Wednesday, July 25, 2012

Infrastructure improvements pays off as Class I railroads report strong intermodal growth

As truck and rail earnings for second quarter are announced, it is interesting to note that for many, intermodal revenue and volume continue to increase at double digit growth.  For example, Class I railroads such as Union Pacific, CSX and Canadian National all reported such growth.

Truck load (TL) provider, Swift Transportation also noted strong intermodal growth and announced it would add 2,000 intermodal containers in the second half of 2012 to pursue further opportunities. JB Hunt reported a 13% increase in both intermodal revenue and volume. In fact, 60% of its total revenue is derived from intermodal services.

So, what’s behind this growth? As noted in the previous Ti briefing, “Growth forecast for trucking may be optimistic”, among the reasons for the growth include high congestion and truck driver shortages, conversion of boxcar traffic and investments in rail networks.  This investment in rail networks has particularly paid off for the Class I railroads, especially in the Eastern US. CSX and Norfolk Southern have invested in intermodal corridors such as National Gateway which connects the East coast ports to the Midwest and the Crescent Corridor which connects the Southeast to the Northeast markets.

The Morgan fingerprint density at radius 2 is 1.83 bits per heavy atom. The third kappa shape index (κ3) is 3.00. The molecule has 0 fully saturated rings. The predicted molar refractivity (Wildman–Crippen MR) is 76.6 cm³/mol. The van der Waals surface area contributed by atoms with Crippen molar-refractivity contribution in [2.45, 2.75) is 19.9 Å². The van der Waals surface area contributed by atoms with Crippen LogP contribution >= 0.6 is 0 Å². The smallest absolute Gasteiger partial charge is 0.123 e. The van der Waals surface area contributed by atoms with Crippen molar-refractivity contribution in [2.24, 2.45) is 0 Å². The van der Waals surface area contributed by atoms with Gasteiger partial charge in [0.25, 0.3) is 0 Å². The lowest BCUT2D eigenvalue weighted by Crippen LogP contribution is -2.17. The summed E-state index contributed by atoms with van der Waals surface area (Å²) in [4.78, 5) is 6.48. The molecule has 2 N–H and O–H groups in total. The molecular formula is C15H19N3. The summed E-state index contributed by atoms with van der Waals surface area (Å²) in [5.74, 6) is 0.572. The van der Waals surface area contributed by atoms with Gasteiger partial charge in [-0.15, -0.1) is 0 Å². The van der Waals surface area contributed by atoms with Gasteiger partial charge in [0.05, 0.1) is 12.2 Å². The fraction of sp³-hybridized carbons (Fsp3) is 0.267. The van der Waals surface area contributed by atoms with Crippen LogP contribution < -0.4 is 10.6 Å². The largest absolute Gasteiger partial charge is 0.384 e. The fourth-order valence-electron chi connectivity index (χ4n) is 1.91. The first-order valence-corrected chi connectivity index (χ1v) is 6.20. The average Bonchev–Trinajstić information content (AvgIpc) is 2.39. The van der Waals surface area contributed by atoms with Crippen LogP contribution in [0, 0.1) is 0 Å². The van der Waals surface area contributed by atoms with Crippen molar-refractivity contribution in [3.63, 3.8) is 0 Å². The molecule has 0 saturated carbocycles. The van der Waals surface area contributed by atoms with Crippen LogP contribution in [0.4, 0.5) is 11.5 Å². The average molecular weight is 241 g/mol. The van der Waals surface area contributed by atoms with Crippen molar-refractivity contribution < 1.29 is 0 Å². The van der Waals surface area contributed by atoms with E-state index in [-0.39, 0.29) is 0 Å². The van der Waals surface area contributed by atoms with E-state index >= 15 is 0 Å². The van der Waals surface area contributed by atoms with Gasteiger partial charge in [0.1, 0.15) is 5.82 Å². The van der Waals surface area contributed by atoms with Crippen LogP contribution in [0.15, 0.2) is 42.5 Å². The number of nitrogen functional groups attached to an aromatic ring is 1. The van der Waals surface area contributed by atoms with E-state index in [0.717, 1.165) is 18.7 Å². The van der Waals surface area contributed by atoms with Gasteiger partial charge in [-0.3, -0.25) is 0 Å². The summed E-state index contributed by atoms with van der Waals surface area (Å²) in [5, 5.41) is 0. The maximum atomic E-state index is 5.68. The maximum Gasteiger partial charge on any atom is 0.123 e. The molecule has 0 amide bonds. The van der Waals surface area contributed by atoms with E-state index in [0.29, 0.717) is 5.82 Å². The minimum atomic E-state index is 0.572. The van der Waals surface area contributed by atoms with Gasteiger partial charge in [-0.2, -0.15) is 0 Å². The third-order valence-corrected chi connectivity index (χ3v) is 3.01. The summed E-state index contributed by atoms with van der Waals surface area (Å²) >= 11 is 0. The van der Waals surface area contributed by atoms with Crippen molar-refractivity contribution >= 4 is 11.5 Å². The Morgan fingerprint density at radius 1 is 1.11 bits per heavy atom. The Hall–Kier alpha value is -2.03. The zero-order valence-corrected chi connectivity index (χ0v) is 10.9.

Recently, South Carolina’s Port Authority announced plans for an upstate inland port.  In conjunction with Norfolk Southern, the estimated $23m project would ease congestion on the state’s crowded interstate system as well as container buildup at the Port of Charleston.  The inland port would be located near the Greenville-Spartanburg International Airport, BMW North America manufacturing plant, Michelin and Adidas facilities.

Just up the road in Charlotte, North Carolina, Norfolk Southern recently broke ground on another such facility. The 200-acre intermodal hub, next to the Charlotte Douglas International Airport is expected to open late 2013. “Charlotte is a key hub on the Norfolk Southern intermodal system and on our Crescent Corridor, a new rail intermodal network under development stretching from New Jersey to Memphis and New Orleans,” says Wick Moorman, chief executive of Norfolk Southern. “This facility will greatly expand our ability to handle intermodal traffic and move more freight off the nation’s overburdened highway system and onto the rails.”

The growing intermodal hub networks appear to be a transportation option many shippers are taking advantage of. For second quarter, rail intermodal loads increased 4% and for the first half of 2012 intermodal loads were up 3.3%. The second half of 2012 is a bit questionable as possible signs of an economic slowdown may slow domestic intermodal rail growth.